depicted in Figure 5.2.


Total E-syndrome






Fig. 5.2. Correlation between psychotropic and pharmacological activity of lysergic acid
Lysergic acid derivative


- - --




Lysergic acid derivative

- - - - ------···-- --------·-- ·-- - ·- --

d-Lysergic acid diethylamide (LSD)
d-Lysergic acid dimethylamide
d-Lysergic acid pyrrolidide
d-Lysergic acid morpholide
d-Lysergic acid monoethylamide
/-Lysergic acid diethylamide
d-lsolysergic acid diethylamide
Dihydrolysergic acid-(1) diethylamide
Lumilysergic acid-(1) diethylamide

- - - - - -- -

11 1-Methyl-2-bromo-LSD
12 Di-LSD-disulfide
13 !-Methyl-LSD
14 !-Acetyl-LSD
15 1-Hydroxymethyl-LSD
16 1-Methyl-d-lysergic acid monoethylamide
17 1-Acetyl-d-lysergic acid monoethylamide
18 1-Methyl-d-lysergic acid pyrrolidide

On the Ieft-hand side the psychotomimetic activity is indicated in relative
logarithmic value, LSD being taken as 100 (standard). The values are derived
mainly from investigations by lsbell et al. (246), but some were also obtained
from personal studies (261). lt can be seen that when the diethylamide group


Albert Hofmann

is replaced by other amide groups psychic effects are still present but to a
lesser degree. Even the closely related dimethylamide is only approximately
one-tenth as active as LSD. The stereoisomers of LSD (see Section 5.3,D,2)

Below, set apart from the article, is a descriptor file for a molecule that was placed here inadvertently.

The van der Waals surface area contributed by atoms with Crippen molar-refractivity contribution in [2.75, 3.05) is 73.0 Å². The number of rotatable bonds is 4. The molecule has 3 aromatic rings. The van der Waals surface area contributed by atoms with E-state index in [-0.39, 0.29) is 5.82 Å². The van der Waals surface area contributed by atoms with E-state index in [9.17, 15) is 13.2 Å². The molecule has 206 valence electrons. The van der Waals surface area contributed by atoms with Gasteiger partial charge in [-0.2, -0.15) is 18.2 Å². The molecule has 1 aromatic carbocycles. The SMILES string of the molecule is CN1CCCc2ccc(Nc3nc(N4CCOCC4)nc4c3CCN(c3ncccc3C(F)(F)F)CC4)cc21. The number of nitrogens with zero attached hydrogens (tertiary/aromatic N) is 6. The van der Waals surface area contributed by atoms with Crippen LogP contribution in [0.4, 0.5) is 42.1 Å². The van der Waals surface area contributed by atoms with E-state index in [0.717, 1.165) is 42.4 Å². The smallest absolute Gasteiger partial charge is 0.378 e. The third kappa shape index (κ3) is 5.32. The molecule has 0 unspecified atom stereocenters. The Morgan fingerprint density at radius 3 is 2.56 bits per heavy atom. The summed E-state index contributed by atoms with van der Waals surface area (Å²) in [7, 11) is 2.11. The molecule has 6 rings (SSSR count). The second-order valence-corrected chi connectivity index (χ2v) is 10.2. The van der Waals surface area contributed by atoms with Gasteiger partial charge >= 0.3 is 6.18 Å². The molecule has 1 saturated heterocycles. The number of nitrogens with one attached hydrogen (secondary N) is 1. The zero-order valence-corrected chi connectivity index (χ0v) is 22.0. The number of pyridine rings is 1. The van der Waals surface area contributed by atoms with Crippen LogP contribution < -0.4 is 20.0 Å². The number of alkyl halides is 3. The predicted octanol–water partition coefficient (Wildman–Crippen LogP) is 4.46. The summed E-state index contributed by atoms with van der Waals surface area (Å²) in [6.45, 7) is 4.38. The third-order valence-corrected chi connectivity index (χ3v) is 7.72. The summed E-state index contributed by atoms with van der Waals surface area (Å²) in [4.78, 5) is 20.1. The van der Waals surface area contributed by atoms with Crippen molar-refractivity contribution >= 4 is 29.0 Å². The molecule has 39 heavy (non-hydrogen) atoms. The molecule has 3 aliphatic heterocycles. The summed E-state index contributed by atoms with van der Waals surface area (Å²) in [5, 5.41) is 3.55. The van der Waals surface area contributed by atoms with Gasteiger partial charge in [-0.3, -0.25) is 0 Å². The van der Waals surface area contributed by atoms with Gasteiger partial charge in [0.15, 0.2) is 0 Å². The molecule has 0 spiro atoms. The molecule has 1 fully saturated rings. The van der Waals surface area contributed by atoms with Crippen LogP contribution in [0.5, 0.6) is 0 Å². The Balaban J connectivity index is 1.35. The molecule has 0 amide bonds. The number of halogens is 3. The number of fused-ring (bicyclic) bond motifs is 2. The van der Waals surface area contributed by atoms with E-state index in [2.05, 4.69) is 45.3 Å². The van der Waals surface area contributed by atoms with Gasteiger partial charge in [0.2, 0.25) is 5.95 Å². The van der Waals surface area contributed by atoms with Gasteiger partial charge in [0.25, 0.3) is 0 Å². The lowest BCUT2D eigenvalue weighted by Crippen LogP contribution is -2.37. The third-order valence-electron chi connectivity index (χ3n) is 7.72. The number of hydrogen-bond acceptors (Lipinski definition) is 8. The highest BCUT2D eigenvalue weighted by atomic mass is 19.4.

and the derivatives in which the double bond in ring D has been saturated
are practically devoid of psychic activity. Other derivatives that are almost
without effect are those with a substituent group in the 2-position, for instance
2-bromo-LSD (also known as BOL-148), and the bimolecular product with
an S-S bridge in the 2-position. By contrast, the derivatives with substituent
groups at the indole nitrogen include some with considerable psychic activity.
Thus, 1-acetyl-LSD is as potent as LSD. The combination of substitution in
the amide group and in position 1 always led to compounds with weaker
effects, their activity being less than 10% of that of LSD. Of all the many
modifications of LSD none has been found so far which exceeds LSD in
psychic activity.
The right-hand side of Figure 5.2 shows the pharmacological effects ofthese
derivatives expressed in relative logarithmic values. The strong line represents
the syndrome of excitation, which, as already mentioned in the case of LSD,